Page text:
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Roadtrips have been kinda light the past few months, I went out to Stovepipe Wells in Death Valley a couple of weeks ago. I should write about it, but I’ve forgotten most of what I did.

This story happened last summer as I was driving across Nevada in the middle of the night. So far I haven’t been sued, summoned, nor contacted about it at all, and haven’t seen it in the news so I guess things turned out okay.

Around 11:30 PM at night I’m cruising over highway 50 listening to music, not suspecting anything. It’s dark and it’s the middle of nowhere, I don’t think I’ve seen another car on the road in hours. This part of Nevada is amazingly sparse and not much is here. I come over a little rise and corner, all of a sudden there’s a guy standing in the other lane of the highway furiously waving a road flare over his head. The thought that this could be some sort of robbery or shenanigans does cross my mind, but I stop anyway because this dude is in the middle of nowhere.

He immediately tells me that he and his girlfriend wrecked their car. They don’t have cell service, she has some sort of medical condition, and they need to call for an ambulance. I don’t have any cell service either, then I hear and see his girlfriend laying on a blanket on the shoulder of the highway. She’s moaning for somebody to get help, and he’s obviously pretty worked up about it. I don’t see the car, it’s presumably rolled off into a ditch, but I can kind of tell where it went off the road. I don’t know how long they’ve been out there, if they told me I forgot. Immediately panic sets in and I don’t know what to do. Hell, I don’t even know where I’m at or what the closest town is. If I have to go for help, do I go back to the small town of Eureka I just passed through however many miles ago, or continue on to the next town?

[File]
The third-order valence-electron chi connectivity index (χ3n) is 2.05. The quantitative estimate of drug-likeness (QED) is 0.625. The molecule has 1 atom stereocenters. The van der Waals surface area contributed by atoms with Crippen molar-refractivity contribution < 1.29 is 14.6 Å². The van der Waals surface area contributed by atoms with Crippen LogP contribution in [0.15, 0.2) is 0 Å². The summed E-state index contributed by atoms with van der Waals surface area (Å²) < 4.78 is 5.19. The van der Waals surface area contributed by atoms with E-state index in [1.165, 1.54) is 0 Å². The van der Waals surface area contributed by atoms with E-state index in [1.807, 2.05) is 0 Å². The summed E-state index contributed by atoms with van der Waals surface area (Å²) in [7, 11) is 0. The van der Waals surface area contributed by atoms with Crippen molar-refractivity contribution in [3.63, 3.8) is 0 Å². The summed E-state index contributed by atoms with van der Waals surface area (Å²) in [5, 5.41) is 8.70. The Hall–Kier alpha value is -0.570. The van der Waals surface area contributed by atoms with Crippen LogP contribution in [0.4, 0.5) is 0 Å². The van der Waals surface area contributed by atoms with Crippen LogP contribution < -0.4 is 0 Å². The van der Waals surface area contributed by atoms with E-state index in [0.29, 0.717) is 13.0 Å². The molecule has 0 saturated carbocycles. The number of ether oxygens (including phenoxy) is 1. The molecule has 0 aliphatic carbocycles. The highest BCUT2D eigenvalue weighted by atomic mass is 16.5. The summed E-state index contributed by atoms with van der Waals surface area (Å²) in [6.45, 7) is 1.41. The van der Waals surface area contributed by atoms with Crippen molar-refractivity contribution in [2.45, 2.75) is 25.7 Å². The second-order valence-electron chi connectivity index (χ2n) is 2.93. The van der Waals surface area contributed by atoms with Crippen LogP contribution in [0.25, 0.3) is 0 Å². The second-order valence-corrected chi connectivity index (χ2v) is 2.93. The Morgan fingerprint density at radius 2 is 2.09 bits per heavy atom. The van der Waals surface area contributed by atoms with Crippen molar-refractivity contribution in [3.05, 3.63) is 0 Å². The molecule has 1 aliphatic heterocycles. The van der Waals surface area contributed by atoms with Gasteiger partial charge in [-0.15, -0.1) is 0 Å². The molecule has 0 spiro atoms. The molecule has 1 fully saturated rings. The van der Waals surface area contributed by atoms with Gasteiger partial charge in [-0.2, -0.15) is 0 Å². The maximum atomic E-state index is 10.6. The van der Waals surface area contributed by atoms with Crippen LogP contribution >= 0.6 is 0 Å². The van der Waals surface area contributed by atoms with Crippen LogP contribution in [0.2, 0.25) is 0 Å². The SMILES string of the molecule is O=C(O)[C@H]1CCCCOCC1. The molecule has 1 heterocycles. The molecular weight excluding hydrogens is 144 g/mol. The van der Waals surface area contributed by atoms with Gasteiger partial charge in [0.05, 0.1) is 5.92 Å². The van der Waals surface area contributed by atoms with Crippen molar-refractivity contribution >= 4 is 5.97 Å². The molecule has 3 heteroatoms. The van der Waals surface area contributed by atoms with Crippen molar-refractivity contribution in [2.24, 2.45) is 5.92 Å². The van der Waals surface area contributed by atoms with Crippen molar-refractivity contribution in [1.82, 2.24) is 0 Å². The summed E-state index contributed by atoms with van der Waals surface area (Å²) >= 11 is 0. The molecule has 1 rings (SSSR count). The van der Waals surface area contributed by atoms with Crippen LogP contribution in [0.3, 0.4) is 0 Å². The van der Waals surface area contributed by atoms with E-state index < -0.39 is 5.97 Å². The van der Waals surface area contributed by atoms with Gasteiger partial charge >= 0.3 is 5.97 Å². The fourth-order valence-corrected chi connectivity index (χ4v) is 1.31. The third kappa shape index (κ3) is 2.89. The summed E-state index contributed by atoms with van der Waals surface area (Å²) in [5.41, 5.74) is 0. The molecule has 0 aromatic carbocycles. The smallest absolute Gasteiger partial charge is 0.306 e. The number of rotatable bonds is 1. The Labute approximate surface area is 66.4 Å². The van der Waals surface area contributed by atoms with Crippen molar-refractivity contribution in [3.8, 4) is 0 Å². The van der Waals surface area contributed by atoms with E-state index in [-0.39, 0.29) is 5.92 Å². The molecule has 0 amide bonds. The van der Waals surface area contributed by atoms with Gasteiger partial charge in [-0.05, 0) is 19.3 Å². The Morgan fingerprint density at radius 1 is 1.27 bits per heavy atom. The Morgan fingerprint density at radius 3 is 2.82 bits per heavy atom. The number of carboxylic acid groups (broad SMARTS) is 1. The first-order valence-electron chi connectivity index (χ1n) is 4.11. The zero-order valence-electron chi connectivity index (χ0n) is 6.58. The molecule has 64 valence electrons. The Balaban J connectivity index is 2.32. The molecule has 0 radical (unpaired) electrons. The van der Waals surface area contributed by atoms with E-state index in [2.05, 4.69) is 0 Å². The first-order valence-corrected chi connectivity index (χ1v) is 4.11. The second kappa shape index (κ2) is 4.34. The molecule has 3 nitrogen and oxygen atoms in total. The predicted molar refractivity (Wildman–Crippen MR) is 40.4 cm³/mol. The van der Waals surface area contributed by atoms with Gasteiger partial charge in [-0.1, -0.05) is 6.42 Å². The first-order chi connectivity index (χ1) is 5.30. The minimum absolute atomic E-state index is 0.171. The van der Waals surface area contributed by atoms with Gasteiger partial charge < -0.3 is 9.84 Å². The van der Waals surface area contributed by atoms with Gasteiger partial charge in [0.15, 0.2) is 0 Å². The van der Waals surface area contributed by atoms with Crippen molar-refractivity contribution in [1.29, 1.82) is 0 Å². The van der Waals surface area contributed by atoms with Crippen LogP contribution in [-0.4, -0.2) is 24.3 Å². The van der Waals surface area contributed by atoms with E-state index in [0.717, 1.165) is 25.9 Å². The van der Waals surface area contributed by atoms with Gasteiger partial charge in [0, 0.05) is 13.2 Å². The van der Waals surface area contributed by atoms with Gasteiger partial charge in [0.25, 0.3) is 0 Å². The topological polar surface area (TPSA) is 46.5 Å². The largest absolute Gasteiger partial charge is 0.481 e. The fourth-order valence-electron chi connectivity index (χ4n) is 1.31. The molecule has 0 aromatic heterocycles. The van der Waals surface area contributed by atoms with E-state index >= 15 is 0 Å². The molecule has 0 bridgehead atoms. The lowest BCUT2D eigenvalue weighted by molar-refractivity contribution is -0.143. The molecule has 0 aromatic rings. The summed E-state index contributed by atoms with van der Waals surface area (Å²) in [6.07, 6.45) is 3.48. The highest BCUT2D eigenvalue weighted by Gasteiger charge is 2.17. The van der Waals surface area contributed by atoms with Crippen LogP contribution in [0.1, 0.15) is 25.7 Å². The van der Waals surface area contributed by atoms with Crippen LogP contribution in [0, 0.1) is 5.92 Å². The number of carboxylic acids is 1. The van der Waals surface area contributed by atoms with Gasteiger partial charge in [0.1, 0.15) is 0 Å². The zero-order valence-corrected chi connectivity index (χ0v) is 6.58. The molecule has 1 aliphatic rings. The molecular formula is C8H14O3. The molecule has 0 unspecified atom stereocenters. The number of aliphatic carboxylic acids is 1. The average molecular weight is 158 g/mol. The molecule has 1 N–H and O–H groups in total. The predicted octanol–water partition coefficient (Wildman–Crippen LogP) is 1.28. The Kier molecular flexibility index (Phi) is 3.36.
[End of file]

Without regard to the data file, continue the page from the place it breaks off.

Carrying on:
With no cell service my maps on my phone are useless. I have my old Garmin StreetPilot running with it’s circa-2006 maps and it gives me latitude/longitude that I guess I could give to somebody, but it still doesn’t really me a good idea of where I’m at. Finally I realized I can search for nearby towns and it tells me Eureka is 6.5 miles away, Ely was 70+ miles still to go. I tell him I’ll go back into town and call 911, but he wants to go with me. The girl has limped over to the truck and he wants to put her in the truck bed. So far he’s not acting like he has any injuries, but she’s complaining she’s in pain from head to toe. I tell them okay and he loads her into the bed of the truck, and he gets in and lays down with her. It’s chilly outside so it’s going to be a cold ride. They have one blanket and I get one of my blankets for them, and off we go.


This happened well before I took the WFR (wilderness first responder) course, so I have no idea what injuries to be aware of and driving them back probably wasn’t a great idea. Panic was still going strong, I have no idea what I’m doing. At least neither one of them are gushing blood, they’re both conscious, have some bruises and scrapes, and able to walk. Nevertheless they didn’t want to be left in the middle of nowhere while waiting for help, it seemed like a reasonable request.


When I first drove through Eureka I actually made a mental note of how nice their fire station is. Despite being a small town (of around 600), it had several bays and looked well kept. On the edge of the town was a highway patrol office. No idea if there’s a hospital. I decide to take them to the fire station because maybe they have people on call inside, and maybe a paramedic. We got there probably 8-10 minutes after I picked them up, and I called 911 on my cell phone from the fire station driveway.